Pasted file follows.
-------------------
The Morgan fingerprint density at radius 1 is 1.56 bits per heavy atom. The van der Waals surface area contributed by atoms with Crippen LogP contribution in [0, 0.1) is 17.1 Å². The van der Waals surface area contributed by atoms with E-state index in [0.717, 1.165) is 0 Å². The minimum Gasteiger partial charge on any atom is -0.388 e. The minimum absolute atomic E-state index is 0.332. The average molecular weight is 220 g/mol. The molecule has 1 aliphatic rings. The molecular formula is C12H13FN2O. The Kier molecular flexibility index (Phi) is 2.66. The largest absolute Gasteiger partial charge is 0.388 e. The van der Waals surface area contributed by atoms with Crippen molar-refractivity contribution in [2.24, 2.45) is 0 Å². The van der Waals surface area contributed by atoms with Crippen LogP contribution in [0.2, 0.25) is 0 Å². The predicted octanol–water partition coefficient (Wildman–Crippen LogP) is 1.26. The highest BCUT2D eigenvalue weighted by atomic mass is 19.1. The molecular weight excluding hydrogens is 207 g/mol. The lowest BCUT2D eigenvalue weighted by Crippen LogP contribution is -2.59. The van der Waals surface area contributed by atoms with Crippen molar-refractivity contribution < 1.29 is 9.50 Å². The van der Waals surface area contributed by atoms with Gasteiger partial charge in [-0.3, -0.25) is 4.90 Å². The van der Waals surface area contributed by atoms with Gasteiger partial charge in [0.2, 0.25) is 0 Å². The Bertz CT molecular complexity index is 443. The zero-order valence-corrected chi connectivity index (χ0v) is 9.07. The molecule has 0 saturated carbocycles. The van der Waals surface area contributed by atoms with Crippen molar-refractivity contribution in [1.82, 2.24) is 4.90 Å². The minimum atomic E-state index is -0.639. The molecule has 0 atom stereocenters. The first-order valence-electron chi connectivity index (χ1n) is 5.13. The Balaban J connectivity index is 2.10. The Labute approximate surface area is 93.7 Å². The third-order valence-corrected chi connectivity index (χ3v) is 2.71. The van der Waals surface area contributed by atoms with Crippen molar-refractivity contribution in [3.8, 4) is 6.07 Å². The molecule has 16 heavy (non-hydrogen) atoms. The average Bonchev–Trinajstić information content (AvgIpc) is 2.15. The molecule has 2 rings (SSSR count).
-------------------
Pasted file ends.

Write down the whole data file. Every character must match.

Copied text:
The Morgan fingerprint density at radius 1 is 1.56 bits per heavy atom. The van der Waals surface area contributed by atoms with Crippen LogP contribution in [0, 0.1) is 17.1 Å². The van der Waals surface area contributed by atoms with E-state index in [0.717, 1.165) is 0 Å². The minimum Gasteiger partial charge on any atom is -0.388 e. The minimum absolute atomic E-state index is 0.332. The average molecular weight is 220 g/mol. The molecule has 1 aliphatic rings. The molecular formula is C12H13FN2O. The Kier molecular flexibility index (Phi) is 2.66. The largest absolute Gasteiger partial charge is 0.388 e. The van der Waals surface area contributed by atoms with Crippen molar-refractivity contribution in [2.24, 2.45) is 0 Å². The van der Waals surface area contributed by atoms with Crippen LogP contribution in [0.2, 0.25) is 0 Å². The predicted octanol–water partition coefficient (Wildman–Crippen LogP) is 1.26. The highest BCUT2D eigenvalue weighted by atomic mass is 19.1. The molecular weight excluding hydrogens is 207 g/mol. The lowest BCUT2D eigenvalue weighted by Crippen LogP contribution is -2.59. The van der Waals surface area contributed by atoms with Crippen molar-refractivity contribution < 1.29 is 9.50 Å². The van der Waals surface area contributed by atoms with Gasteiger partial charge in [-0.3, -0.25) is 4.90 Å². The van der Waals surface area contributed by atoms with Gasteiger partial charge in [0.2, 0.25) is 0 Å². The Bertz CT molecular complexity index is 443. The zero-order valence-corrected chi connectivity index (χ0v) is 9.07. The molecule has 0 saturated carbocycles. The van der Waals surface area contributed by atoms with Crippen molar-refractivity contribution in [1.82, 2.24) is 4.90 Å². The minimum atomic E-state index is -0.639. The molecule has 0 atom stereocenters. The first-order valence-electron chi connectivity index (χ1n) is 5.13. The Balaban J connectivity index is 2.10. The Labute approximate surface area is 93.7 Å². The third-order valence-corrected chi connectivity index (χ3v) is 2.71. The van der Waals surface area contributed by atoms with Crippen molar-refractivity contribution in [3.8, 4) is 6.07 Å². The molecule has 16 heavy (non-hydrogen) atoms. The average Bonchev–Trinajstić information content (AvgIpc) is 2.15. The molecule has 2 rings (SSSR count).